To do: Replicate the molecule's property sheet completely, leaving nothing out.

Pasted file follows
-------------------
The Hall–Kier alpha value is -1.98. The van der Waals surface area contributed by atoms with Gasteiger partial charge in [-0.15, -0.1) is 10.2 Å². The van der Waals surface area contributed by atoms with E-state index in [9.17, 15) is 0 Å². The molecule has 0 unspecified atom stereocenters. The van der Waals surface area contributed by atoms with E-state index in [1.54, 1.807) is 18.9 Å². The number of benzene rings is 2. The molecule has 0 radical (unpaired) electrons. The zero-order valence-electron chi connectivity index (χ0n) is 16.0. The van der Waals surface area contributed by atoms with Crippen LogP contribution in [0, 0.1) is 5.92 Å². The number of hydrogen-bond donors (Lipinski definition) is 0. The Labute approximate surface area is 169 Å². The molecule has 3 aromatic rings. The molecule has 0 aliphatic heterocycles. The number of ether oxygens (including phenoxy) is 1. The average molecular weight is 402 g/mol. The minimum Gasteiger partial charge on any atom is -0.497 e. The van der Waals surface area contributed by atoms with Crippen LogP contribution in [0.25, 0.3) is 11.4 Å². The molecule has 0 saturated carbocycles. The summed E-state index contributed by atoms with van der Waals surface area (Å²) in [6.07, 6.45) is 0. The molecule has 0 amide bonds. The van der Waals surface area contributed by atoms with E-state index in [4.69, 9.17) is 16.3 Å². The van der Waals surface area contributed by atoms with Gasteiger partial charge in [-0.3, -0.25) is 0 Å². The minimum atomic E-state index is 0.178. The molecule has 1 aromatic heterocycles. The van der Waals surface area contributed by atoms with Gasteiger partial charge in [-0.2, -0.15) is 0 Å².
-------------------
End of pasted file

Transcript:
The Hall–Kier alpha value is -1.98. The van der Waals surface area contributed by atoms with Gasteiger partial charge in [-0.15, -0.1) is 10.2 Å². The van der Waals surface area contributed by atoms with E-state index in [9.17, 15) is 0 Å². The molecule has 0 unspecified atom stereocenters. The van der Waals surface area contributed by atoms with E-state index in [1.54, 1.807) is 18.9 Å². The number of benzene rings is 2. The molecule has 0 radical (unpaired) electrons. The zero-order valence-electron chi connectivity index (χ0n) is 16.0. The van der Waals surface area contributed by atoms with Crippen LogP contribution in [0, 0.1) is 5.92 Å². The number of hydrogen-bond donors (Lipinski definition) is 0. The Labute approximate surface area is 169 Å². The molecule has 3 aromatic rings. The molecule has 0 aliphatic heterocycles. The number of ether oxygens (including phenoxy) is 1. The average molecular weight is 402 g/mol. The minimum Gasteiger partial charge on any atom is -0.497 e. The van der Waals surface area contributed by atoms with Crippen LogP contribution in [0.25, 0.3) is 11.4 Å². The molecule has 0 saturated carbocycles. The summed E-state index contributed by atoms with van der Waals surface area (Å²) in [6.07, 6.45) is 0. The molecule has 0 amide bonds. The van der Waals surface area contributed by atoms with E-state index in [4.69, 9.17) is 16.3 Å². The van der Waals surface area contributed by atoms with Gasteiger partial charge in [-0.3, -0.25) is 0 Å². The minimum atomic E-state index is 0.178. The molecule has 1 aromatic heterocycles. The van der Waals surface area contributed by atoms with Gasteiger partial charge in [-0.2, -0.15) is 0 Å².